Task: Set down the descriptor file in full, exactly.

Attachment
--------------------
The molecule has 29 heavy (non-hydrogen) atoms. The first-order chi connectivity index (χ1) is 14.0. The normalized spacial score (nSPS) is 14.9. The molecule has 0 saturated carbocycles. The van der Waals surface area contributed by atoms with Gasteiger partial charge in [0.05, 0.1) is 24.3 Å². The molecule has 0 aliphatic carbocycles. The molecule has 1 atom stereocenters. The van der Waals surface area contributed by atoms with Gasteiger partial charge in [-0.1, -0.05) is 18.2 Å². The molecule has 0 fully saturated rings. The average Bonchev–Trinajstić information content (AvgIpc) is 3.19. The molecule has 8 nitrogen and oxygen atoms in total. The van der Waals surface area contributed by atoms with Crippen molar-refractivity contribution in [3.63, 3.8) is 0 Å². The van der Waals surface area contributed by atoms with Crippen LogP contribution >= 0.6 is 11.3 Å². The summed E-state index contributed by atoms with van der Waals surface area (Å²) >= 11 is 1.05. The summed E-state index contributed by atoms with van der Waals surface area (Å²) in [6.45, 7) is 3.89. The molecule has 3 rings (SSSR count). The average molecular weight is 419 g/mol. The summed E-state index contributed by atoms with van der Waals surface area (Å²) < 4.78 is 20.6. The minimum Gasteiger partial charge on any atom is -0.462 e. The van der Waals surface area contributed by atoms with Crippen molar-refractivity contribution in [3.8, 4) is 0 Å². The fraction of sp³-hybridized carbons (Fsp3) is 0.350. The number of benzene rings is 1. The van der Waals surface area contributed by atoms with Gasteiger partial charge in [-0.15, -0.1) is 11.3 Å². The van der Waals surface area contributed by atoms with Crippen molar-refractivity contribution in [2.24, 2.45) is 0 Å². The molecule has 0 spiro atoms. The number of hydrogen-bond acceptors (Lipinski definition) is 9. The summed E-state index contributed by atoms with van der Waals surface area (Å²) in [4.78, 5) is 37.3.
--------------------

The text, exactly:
The molecule has 29 heavy (non-hydrogen) atoms. The first-order chi connectivity index (χ1) is 14.0. The normalized spacial score (nSPS) is 14.9. The molecule has 0 saturated carbocycles. The van der Waals surface area contributed by atoms with Gasteiger partial charge in [0.05, 0.1) is 24.3 Å². The molecule has 0 aliphatic carbocycles. The molecule has 1 atom stereocenters. The van der Waals surface area contributed by atoms with Gasteiger partial charge in [-0.1, -0.05) is 18.2 Å². The molecule has 0 fully saturated rings. The average Bonchev–Trinajstić information content (AvgIpc) is 3.19. The molecule has 8 nitrogen and oxygen atoms in total. The van der Waals surface area contributed by atoms with Crippen molar-refractivity contribution in [3.63, 3.8) is 0 Å². The van der Waals surface area contributed by atoms with Crippen LogP contribution >= 0.6 is 11.3 Å². The summed E-state index contributed by atoms with van der Waals surface area (Å²) >= 11 is 1.05. The summed E-state index contributed by atoms with van der Waals surface area (Å²) in [6.45, 7) is 3.89. The molecule has 3 rings (SSSR count). The average molecular weight is 419 g/mol. The summed E-state index contributed by atoms with van der Waals surface area (Å²) < 4.78 is 20.6. The minimum Gasteiger partial charge on any atom is -0.462 e. The van der Waals surface area contributed by atoms with Crippen molar-refractivity contribution in [3.8, 4) is 0 Å². The fraction of sp³-hybridized carbons (Fsp3) is 0.350. The number of benzene rings is 1. The van der Waals surface area contributed by atoms with Gasteiger partial charge in [-0.15, -0.1) is 11.3 Å². The van der Waals surface area contributed by atoms with Crippen molar-refractivity contribution in [2.24, 2.45) is 0 Å². The molecule has 0 spiro atoms. The number of hydrogen-bond acceptors (Lipinski definition) is 9. The summed E-state index contributed by atoms with van der Waals surface area (Å²) in [4.78, 5) is 37.3.